Calgary and Winnipeg– The Frontier Centre for Public Policy today released an analysis of Alberta’s program spending; it shows how spending has consistently exceeded the combined effect of population growth and inflation.
The analysis, An Extra $11.2 Billion in 2009, contains two baseline scenarios on program spending (i.e., excluding capital spending and debt repayment).
- In the first scenario, 2001 is used as the baseline for program spending. Frontier calculates that had spending–just under $18 billion in 2001, grown only by the combined effect of population growth and inflation, program spending in fiscal 2009 would have amounted to $25.6 billion. Instead, it was over $36.8 billion–an $11.2 billion difference for the fiscal year just ended (March 31, 2009). Using 2001 as the baseline, extra spending exceeded population growth + inflation by 43% by 2009.
- In the second scenario, 1996 is used as the baseline for program spending. Frontier calculates that had spending, $12.7 billion in 1996, grown only by the combined effect of population growth and inflation, program spending in fiscal 2009 would have amounted to $21.5 billion. Instead, it was over $36.8 billion in 2009–a $15.3 billion difference for the fiscal year just ended. Using 1996 as the baseline, extra spending exceeded population growth + inflation by 71% by 2009.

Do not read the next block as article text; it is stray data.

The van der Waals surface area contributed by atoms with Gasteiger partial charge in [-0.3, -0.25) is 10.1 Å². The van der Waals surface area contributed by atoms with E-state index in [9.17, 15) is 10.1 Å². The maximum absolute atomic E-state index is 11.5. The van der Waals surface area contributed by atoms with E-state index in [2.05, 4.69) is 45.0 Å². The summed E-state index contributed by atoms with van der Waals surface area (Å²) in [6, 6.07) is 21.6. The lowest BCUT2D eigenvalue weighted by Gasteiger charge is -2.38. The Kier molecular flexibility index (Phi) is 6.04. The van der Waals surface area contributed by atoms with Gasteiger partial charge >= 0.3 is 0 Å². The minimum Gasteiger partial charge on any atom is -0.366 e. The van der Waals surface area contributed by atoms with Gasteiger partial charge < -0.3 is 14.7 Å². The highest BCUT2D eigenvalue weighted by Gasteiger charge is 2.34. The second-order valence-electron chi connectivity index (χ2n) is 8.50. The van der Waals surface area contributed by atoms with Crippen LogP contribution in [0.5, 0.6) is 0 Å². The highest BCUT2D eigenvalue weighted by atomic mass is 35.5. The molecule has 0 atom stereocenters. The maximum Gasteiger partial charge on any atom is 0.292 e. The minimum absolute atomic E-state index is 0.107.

The analysis was authored by the Frontier Centre’s research director Mark Milke and Fergus Hodgson, a researcher at the Atlantic Institute for Market Studies.
“Now that Alberta has entered the fiscal red zone — Alberta’s third quarter update forecast a $1.5 billion deficit instead of the $1.5 billion surplus predicted in last year’s budget–it’s useful to ask how the province ended back up in the Don Getty years,” noted Milke.
Milke pointed out the reason for the new deficit is not merely low oil and gas prices–Alberta balanced the books both when oil and natural gas prices were high in 2006 and 2007 and when prices were low earlier in this decade.
“The reason for Alberta’s newest deficit is that throughout the boom years program spending expanded well beyond combined inflation and population growth. After the provincial government racked up an impressive 14-year record of surpluses, deficits are back–and because of consistent above-inflation, above-population growth increases in program spending.
The backgrounder, An Extra $11.2 Billion in 2009, can be found here
Research Director, Frontier Centre for Public Policy